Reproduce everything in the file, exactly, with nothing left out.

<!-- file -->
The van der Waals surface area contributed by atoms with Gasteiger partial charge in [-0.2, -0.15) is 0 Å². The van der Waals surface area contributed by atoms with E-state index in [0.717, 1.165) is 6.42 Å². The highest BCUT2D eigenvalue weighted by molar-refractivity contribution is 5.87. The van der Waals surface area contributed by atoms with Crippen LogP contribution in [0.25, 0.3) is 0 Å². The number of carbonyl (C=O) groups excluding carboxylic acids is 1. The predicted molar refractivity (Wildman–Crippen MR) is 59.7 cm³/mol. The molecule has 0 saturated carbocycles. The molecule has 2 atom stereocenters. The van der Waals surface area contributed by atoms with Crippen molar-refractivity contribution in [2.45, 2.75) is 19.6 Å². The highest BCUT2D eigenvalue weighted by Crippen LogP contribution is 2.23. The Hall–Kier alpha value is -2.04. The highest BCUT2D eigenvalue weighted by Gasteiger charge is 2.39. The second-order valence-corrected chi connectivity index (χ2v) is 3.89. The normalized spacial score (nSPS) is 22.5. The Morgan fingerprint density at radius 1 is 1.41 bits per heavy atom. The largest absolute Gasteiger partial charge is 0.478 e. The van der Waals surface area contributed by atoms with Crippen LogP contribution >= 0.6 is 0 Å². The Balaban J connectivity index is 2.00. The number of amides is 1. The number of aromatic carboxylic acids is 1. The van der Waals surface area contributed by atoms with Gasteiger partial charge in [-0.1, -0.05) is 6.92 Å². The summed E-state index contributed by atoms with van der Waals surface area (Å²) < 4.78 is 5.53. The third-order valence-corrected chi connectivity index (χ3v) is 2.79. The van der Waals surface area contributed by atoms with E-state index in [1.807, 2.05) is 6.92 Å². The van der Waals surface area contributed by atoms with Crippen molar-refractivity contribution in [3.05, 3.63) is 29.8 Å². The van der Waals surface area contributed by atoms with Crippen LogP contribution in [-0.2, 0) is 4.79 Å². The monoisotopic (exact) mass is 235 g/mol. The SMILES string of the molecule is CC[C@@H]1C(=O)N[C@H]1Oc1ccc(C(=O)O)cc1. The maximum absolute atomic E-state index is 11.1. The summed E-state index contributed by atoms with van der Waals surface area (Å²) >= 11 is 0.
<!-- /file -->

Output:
The van der Waals surface area contributed by atoms with Gasteiger partial charge in [-0.2, -0.15) is 0 Å². The van der Waals surface area contributed by atoms with E-state index in [0.717, 1.165) is 6.42 Å². The highest BCUT2D eigenvalue weighted by molar-refractivity contribution is 5.87. The van der Waals surface area contributed by atoms with Crippen LogP contribution in [0.25, 0.3) is 0 Å². The number of carbonyl (C=O) groups excluding carboxylic acids is 1. The predicted molar refractivity (Wildman–Crippen MR) is 59.7 cm³/mol. The molecule has 0 saturated carbocycles. The molecule has 2 atom stereocenters. The van der Waals surface area contributed by atoms with Crippen molar-refractivity contribution in [2.45, 2.75) is 19.6 Å². The highest BCUT2D eigenvalue weighted by Crippen LogP contribution is 2.23. The Hall–Kier alpha value is -2.04. The highest BCUT2D eigenvalue weighted by Gasteiger charge is 2.39. The second-order valence-corrected chi connectivity index (χ2v) is 3.89. The normalized spacial score (nSPS) is 22.5. The Morgan fingerprint density at radius 1 is 1.41 bits per heavy atom. The largest absolute Gasteiger partial charge is 0.478 e. The van der Waals surface area contributed by atoms with Crippen LogP contribution >= 0.6 is 0 Å². The Balaban J connectivity index is 2.00. The number of amides is 1. The number of aromatic carboxylic acids is 1. The van der Waals surface area contributed by atoms with Gasteiger partial charge in [-0.1, -0.05) is 6.92 Å². The summed E-state index contributed by atoms with van der Waals surface area (Å²) < 4.78 is 5.53. The third-order valence-corrected chi connectivity index (χ3v) is 2.79. The van der Waals surface area contributed by atoms with E-state index in [1.807, 2.05) is 6.92 Å². The van der Waals surface area contributed by atoms with Crippen molar-refractivity contribution in [3.05, 3.63) is 29.8 Å². The van der Waals surface area contributed by atoms with Crippen LogP contribution in [-0.2, 0) is 4.79 Å². The monoisotopic (exact) mass is 235 g/mol. The SMILES string of the molecule is CC[C@@H]1C(=O)N[C@H]1Oc1ccc(C(=O)O)cc1. The maximum absolute atomic E-state index is 11.1. The summed E-state index contributed by atoms with van der Waals surface area (Å²) >= 11 is 0.